When we tell our story, do we portray ourselves as a victim of circumstances, or do we portray ourselves as the hero/heroine of our own lives? The ability to tell our own story directly affects our happiness and success, and our guest today is an...
When we tell our story, do we portray ourselves as a victim of circumstances, or do we portray ourselves as the hero/heroine of our own lives? The ability to tell our own story directly affects our happiness and success, and our guest today is an expert in storytelling: Valerie Gordon, owner of career and communication strategy firm, Commander-in-She.
The stories we tell others impact the way they see us and the opportunities we’ll get, just like the stories we tell ourselves influence the course of action we’ll take. And the stories we tell others are among our most important tools for building and deepening connection with others.
Our past choices have created our present reality, so we should recognize that our present choices, the things we do in our current story, will influence our future story. We can make small changes in our current story to help create our next chapter closer to the way we’d like it to be, with more of what we want in it and less of what we don’t. We discuss my own story, and my pivot point when I realized that my story wasn’t unfolding the way I wanted it to and when I decided to take control of my own story.
Valerie believes that in order to change our story we don’t always need to completely reinvent ourselves. She also says that wherever we’ve come from and whatever we’ve done in the past (maybe a marriage or a job that didn’t work out) hasn’t been a waste. Instead, we can ask what we’ve learned from it, what we can take from these experiences, as we write our next chapter.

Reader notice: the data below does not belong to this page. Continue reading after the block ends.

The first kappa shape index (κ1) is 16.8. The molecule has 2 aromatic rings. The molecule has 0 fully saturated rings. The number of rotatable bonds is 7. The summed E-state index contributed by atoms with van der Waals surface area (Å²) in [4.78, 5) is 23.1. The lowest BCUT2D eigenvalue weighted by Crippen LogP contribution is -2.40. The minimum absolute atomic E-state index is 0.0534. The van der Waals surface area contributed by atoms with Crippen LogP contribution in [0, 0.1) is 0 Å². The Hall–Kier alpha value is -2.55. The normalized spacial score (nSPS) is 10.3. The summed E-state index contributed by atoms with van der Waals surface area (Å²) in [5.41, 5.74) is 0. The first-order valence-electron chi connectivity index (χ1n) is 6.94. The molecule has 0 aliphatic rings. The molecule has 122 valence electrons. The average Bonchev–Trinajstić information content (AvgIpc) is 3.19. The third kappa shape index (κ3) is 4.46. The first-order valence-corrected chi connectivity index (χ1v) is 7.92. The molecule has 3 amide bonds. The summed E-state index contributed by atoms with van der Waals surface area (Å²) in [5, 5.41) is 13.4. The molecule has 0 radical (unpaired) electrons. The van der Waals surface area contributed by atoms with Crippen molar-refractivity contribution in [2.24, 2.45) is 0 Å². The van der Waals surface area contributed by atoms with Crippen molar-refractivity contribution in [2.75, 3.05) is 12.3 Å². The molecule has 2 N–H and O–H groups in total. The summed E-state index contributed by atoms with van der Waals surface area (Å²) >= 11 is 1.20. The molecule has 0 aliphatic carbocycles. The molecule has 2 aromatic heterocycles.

She talks about the multiple levels that are present in the stories we tell others. For example, if someone is complaining about something that happened at work that day, at the surface level they’re talking about the specific things that happened. Below that, though, are their own beliefs about why this happened to them, which is the meaning they’re making about it. And the research from the field of positive psychology is very clear that it’s the way we choose to interpret the details of our stories and the facts of our lives that creates meaning for us, and that telling our own story from a redemptive perspective as opposed to from a victim perspective makes us more resilient and optimistic, and leads to greater overall health.
Valerie is all about taking command of one’s story and actively authoring it, and she uses the framework of storytelling to address how we can examine our lives more closely and ask the important questions that will allow us to begin rewriting our story so it unfolds the way we choose.
To learn more from Valerie check out her website (https://commander-in-she.com), where she blogs weekly and where you can sign up for her monthly newsletter or get more information on her group workshops. You can also find her on Facebook, Twitter, and Instagram (@CommanderInShe), and connect with her on LinkedIn (Valerie J Gordon).
The book that Valerie recommended is “Our Struggles Have Purpose” by Shawn Elizabeth George, which you can find at Amazon (https://amzn.to/2q9P4DG).
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Bye for now!